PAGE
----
Game of Thrones‘s Battle of the Bastards, meanwhile, was on Jeffs’s mind when it came to the spider crab sequence. Hundreds of thousands of the giant spider crabs march together in Australia because there’s safety in numbers. When it’s time to break out of their shells so that they can grow, it’ll take days or even longer for their new shells to harden — leaving them vulnerable to predators. “For me, our hero crab was always Jon Snow in that incredible battle scene,” Jeffs says. “So that was absolutely one of the focuses as we were cutting that scene — this poor individual just kind of clamoring to survive in this mass of bodies.”

A tease of a few other memorable moments in this Saturday’s hour…

Giant cuttlefish in Whyalla, South Australia, gathering together to mate. (Photo: Hugh Miller/BBC America)

Giant cuttlefish mating: The Blue Planet II team worked in South Australia with cuttlefish scientist Alexandra Schnell, who’s been studying what Jeffs terms “this quite incredible, tumultuous scene of amazing behaviors.” When a large male has its eye on a female that’s clearly over him, a smaller male may take it upon himself to mute his coloring and “tuck in his arms” and pose as a female — so he can swim right up to the larger male and then to the female, with whom he’ll mate. What fascinated Jeffs more than how sneaky the battling males can be is the role females play in deciding their partners. “They were almost giving the brushoff to certain males and allowing others to approach, and it was all about this little white stripe signal that they were using,” she says. “So that was absolutely the story that we wanted to tell.”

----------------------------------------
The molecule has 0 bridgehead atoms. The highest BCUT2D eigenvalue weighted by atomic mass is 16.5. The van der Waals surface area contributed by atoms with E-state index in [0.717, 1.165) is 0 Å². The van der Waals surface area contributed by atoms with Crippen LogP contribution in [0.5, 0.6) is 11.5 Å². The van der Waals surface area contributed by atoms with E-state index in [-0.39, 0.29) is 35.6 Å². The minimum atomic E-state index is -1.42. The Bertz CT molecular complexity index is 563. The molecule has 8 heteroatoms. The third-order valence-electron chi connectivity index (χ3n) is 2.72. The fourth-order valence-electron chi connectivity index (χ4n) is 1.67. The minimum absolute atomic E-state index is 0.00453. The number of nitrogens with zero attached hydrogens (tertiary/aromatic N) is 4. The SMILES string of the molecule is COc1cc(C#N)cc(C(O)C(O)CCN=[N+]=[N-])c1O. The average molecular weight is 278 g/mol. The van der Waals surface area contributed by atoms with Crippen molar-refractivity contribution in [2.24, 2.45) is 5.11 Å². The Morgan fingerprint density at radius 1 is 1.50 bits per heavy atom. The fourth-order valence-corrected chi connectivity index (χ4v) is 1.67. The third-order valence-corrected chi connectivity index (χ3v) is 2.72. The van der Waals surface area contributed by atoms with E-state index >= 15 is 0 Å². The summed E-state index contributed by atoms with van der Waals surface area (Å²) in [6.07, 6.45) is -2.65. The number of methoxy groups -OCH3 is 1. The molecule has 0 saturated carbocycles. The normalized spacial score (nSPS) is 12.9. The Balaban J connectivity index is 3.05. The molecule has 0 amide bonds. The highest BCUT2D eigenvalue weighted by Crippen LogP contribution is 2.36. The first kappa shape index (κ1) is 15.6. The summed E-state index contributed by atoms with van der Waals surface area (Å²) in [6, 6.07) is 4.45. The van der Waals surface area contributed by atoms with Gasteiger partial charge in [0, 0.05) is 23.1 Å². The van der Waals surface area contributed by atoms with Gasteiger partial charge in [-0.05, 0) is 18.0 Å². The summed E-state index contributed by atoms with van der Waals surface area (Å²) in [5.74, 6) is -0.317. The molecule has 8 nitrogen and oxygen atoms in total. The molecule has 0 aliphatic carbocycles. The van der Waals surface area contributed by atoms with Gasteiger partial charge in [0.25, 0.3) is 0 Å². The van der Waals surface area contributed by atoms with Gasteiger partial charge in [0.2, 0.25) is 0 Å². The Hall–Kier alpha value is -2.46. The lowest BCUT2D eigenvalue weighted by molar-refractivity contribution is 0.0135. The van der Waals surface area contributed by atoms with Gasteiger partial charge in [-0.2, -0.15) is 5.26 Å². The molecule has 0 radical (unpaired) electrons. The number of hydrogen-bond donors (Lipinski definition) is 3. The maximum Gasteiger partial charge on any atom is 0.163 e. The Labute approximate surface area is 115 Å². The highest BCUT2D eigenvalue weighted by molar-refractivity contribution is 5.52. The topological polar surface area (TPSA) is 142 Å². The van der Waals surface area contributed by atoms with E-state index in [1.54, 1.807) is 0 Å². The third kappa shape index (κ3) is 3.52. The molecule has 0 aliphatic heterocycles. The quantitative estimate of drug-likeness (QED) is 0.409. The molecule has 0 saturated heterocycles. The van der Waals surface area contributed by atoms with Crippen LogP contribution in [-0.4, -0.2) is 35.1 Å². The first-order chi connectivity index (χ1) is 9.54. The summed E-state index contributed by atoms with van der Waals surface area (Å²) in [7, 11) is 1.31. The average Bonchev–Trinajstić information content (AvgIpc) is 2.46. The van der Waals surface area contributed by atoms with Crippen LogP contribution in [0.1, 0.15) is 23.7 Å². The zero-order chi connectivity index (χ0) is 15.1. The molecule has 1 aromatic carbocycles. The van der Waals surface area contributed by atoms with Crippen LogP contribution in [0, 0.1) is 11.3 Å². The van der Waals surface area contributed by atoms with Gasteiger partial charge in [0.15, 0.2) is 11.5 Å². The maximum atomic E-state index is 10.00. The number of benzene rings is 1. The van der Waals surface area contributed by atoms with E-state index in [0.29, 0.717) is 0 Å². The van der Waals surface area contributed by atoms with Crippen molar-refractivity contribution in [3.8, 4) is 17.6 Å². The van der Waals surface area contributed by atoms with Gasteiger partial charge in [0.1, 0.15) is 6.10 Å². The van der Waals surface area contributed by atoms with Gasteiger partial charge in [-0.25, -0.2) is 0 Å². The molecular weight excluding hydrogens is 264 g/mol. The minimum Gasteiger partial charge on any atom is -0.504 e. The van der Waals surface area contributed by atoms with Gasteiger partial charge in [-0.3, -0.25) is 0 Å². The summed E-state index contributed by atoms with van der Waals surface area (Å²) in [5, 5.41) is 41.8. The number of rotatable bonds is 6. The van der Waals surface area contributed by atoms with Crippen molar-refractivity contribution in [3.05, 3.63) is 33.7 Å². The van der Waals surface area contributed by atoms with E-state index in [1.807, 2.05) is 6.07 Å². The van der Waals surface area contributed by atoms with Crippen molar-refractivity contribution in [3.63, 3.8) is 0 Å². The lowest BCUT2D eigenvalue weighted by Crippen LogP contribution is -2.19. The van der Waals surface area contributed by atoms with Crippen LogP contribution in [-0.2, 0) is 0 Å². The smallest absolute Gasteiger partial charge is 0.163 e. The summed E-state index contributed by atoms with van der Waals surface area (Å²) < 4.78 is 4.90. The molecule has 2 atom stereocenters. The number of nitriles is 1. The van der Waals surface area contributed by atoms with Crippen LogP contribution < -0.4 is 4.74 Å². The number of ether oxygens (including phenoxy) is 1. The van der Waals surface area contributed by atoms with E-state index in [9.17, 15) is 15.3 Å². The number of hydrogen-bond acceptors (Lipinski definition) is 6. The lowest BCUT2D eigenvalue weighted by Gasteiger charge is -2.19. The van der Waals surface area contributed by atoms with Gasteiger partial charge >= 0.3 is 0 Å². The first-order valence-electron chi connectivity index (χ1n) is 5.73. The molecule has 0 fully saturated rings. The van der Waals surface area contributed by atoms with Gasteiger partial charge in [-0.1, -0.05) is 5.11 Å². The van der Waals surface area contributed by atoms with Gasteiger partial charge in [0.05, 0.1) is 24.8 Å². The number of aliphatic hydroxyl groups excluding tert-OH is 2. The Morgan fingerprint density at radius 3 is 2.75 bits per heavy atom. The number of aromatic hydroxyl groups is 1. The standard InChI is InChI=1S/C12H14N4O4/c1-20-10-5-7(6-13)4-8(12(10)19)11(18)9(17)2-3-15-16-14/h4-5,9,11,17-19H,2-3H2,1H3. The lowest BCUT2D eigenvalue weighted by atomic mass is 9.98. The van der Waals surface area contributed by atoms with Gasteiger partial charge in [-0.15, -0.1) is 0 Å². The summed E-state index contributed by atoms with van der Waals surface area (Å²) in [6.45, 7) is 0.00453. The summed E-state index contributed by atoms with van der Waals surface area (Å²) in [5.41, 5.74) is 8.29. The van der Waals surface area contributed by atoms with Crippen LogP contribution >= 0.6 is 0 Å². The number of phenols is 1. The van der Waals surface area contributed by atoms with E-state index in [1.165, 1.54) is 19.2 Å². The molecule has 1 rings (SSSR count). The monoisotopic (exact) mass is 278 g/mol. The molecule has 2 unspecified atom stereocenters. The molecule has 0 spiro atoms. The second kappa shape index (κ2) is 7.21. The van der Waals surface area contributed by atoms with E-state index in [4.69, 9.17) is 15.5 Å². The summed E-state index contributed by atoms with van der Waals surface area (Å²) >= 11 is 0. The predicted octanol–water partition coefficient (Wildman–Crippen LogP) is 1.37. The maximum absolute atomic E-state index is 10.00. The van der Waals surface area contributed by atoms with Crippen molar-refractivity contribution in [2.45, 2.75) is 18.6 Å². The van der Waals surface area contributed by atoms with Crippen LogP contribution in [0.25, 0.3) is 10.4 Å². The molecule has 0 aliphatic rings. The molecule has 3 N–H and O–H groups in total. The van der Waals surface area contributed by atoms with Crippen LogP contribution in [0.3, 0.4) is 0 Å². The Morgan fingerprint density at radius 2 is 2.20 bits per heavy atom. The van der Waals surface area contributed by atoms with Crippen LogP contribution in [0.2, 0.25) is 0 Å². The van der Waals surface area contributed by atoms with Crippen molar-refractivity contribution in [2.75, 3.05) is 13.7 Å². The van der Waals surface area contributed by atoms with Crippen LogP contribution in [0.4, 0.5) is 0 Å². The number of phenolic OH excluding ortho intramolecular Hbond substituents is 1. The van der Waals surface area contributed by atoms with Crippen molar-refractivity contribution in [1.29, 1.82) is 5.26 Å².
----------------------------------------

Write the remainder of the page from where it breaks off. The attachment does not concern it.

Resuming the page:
It was tricky for the camera team being surrounded by the largest mating aggregation of any cephalopod in the world and trying to spot that particular signaling (a white stripe on her side means no). “Because of course it’s not all females that are doing this all the time,” Jeffs says. “You’ve just got to find the right scenario where the right individuals are interacting in that way. It was only when the cameraman started to rise above the action and he was getting shots looking down on the cuttlefish that he started to actually pick up on this one female who was using the signaling and then was able to hone in on the trio. It was fantastic to see these individual animals really having an impact on what was happening around them.”

Purple urchins have teeth made almost entirely from calcite. (Photo: BBC 2017)

Sea urchins eating: Sea urchins have tough, self-sharpening teeth — and when urchins move in as an army, they can decimate a kelp forest and leave it barren. Close-ups like the one above are mesmerizing. “Obviously when you’re looking for very close-up macro shots like that, you are moving into using special filming tanks,” Jeffs says. “So what we tend to do is we get the big wide shot in the field, in time-lapse, then we take a number of the individuals into captivity [for a short period of time]. They are eating machines, so they are very happy to keep munching away on the kelp. We use special, thin filming glass, and that enables us to get those very tight macro shots, and then we can release the urchins back into location.”